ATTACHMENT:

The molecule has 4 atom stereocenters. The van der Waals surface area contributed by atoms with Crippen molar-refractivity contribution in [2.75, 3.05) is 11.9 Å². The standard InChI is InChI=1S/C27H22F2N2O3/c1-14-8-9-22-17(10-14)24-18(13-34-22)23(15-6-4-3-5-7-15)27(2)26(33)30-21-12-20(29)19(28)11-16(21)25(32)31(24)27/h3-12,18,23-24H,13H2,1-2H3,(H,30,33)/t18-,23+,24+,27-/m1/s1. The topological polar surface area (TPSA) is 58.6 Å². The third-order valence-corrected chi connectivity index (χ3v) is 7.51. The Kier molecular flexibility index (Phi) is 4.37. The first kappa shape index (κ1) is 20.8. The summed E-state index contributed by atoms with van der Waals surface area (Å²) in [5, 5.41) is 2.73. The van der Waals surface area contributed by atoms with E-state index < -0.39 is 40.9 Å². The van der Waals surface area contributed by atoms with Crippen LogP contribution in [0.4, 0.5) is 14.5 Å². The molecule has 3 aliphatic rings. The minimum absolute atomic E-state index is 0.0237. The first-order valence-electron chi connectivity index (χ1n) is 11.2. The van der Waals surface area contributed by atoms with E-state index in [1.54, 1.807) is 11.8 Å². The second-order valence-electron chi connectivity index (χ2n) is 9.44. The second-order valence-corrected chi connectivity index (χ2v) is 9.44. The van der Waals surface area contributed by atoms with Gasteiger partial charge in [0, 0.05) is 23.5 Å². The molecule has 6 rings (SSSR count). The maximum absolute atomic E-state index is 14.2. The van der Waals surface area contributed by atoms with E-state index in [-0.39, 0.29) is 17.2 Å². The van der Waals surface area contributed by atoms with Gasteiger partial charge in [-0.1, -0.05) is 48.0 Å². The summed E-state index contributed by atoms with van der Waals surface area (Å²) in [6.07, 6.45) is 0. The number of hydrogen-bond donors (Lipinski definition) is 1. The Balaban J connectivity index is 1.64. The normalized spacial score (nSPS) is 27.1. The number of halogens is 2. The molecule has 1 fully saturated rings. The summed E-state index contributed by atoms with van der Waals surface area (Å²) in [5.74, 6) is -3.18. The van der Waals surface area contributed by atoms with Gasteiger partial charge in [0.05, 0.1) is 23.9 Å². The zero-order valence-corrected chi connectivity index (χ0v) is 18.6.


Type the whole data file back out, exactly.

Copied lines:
The molecule has 4 atom stereocenters. The van der Waals surface area contributed by atoms with Crippen molar-refractivity contribution in [2.75, 3.05) is 11.9 Å². The standard InChI is InChI=1S/C27H22F2N2O3/c1-14-8-9-22-17(10-14)24-18(13-34-22)23(15-6-4-3-5-7-15)27(2)26(33)30-21-12-20(29)19(28)11-16(21)25(32)31(24)27/h3-12,18,23-24H,13H2,1-2H3,(H,30,33)/t18-,23+,24+,27-/m1/s1. The topological polar surface area (TPSA) is 58.6 Å². The third-order valence-corrected chi connectivity index (χ3v) is 7.51. The Kier molecular flexibility index (Phi) is 4.37. The first kappa shape index (κ1) is 20.8. The summed E-state index contributed by atoms with van der Waals surface area (Å²) in [5, 5.41) is 2.73. The van der Waals surface area contributed by atoms with E-state index < -0.39 is 40.9 Å². The van der Waals surface area contributed by atoms with Crippen LogP contribution in [0.4, 0.5) is 14.5 Å². The molecule has 3 aliphatic rings. The minimum absolute atomic E-state index is 0.0237. The first-order valence-electron chi connectivity index (χ1n) is 11.2. The van der Waals surface area contributed by atoms with E-state index in [1.54, 1.807) is 11.8 Å². The second-order valence-electron chi connectivity index (χ2n) is 9.44. The second-order valence-corrected chi connectivity index (χ2v) is 9.44. The van der Waals surface area contributed by atoms with Gasteiger partial charge in [0, 0.05) is 23.5 Å². The molecule has 6 rings (SSSR count). The maximum absolute atomic E-state index is 14.2. The van der Waals surface area contributed by atoms with E-state index in [-0.39, 0.29) is 17.2 Å². The van der Waals surface area contributed by atoms with Gasteiger partial charge in [-0.1, -0.05) is 48.0 Å². The summed E-state index contributed by atoms with van der Waals surface area (Å²) in [6.07, 6.45) is 0. The number of hydrogen-bond donors (Lipinski definition) is 1. The Balaban J connectivity index is 1.64. The normalized spacial score (nSPS) is 27.1. The number of halogens is 2. The molecule has 1 fully saturated rings. The summed E-state index contributed by atoms with van der Waals surface area (Å²) in [5.74, 6) is -3.18. The van der Waals surface area contributed by atoms with Gasteiger partial charge in [0.05, 0.1) is 23.9 Å². The zero-order valence-corrected chi connectivity index (χ0v) is 18.6.